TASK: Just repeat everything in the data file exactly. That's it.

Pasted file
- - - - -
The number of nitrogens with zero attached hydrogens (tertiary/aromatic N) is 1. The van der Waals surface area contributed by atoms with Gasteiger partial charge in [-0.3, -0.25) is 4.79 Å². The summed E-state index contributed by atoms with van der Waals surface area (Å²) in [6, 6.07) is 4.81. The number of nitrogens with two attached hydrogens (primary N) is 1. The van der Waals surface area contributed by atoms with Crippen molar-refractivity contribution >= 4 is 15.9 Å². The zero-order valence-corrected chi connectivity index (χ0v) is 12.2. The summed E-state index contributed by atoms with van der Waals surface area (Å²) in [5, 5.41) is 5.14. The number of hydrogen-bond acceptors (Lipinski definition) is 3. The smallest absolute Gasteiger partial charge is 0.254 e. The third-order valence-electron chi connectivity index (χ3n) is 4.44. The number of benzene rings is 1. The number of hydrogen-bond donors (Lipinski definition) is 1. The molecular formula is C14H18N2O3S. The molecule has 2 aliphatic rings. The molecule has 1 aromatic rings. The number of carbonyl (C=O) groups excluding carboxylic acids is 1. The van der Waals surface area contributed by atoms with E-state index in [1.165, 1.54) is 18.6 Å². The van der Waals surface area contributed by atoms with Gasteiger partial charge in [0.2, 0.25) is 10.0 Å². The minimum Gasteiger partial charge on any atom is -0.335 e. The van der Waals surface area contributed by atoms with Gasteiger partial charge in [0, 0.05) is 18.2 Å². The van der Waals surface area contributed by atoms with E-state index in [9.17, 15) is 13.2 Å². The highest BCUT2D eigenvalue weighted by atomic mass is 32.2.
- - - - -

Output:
The number of nitrogens with zero attached hydrogens (tertiary/aromatic N) is 1. The van der Waals surface area contributed by atoms with Gasteiger partial charge in [-0.3, -0.25) is 4.79 Å². The summed E-state index contributed by atoms with van der Waals surface area (Å²) in [6, 6.07) is 4.81. The number of nitrogens with two attached hydrogens (primary N) is 1. The van der Waals surface area contributed by atoms with Crippen molar-refractivity contribution >= 4 is 15.9 Å². The zero-order valence-corrected chi connectivity index (χ0v) is 12.2. The summed E-state index contributed by atoms with van der Waals surface area (Å²) in [5, 5.41) is 5.14. The number of hydrogen-bond acceptors (Lipinski definition) is 3. The smallest absolute Gasteiger partial charge is 0.254 e. The third-order valence-electron chi connectivity index (χ3n) is 4.44. The number of benzene rings is 1. The number of hydrogen-bond donors (Lipinski definition) is 1. The molecular formula is C14H18N2O3S. The molecule has 2 aliphatic rings. The molecule has 1 aromatic rings. The number of carbonyl (C=O) groups excluding carboxylic acids is 1. The van der Waals surface area contributed by atoms with E-state index in [1.165, 1.54) is 18.6 Å². The van der Waals surface area contributed by atoms with Gasteiger partial charge in [0.2, 0.25) is 10.0 Å². The minimum Gasteiger partial charge on any atom is -0.335 e. The van der Waals surface area contributed by atoms with Gasteiger partial charge in [0, 0.05) is 18.2 Å². The van der Waals surface area contributed by atoms with E-state index in [9.17, 15) is 13.2 Å². The highest BCUT2D eigenvalue weighted by atomic mass is 32.2.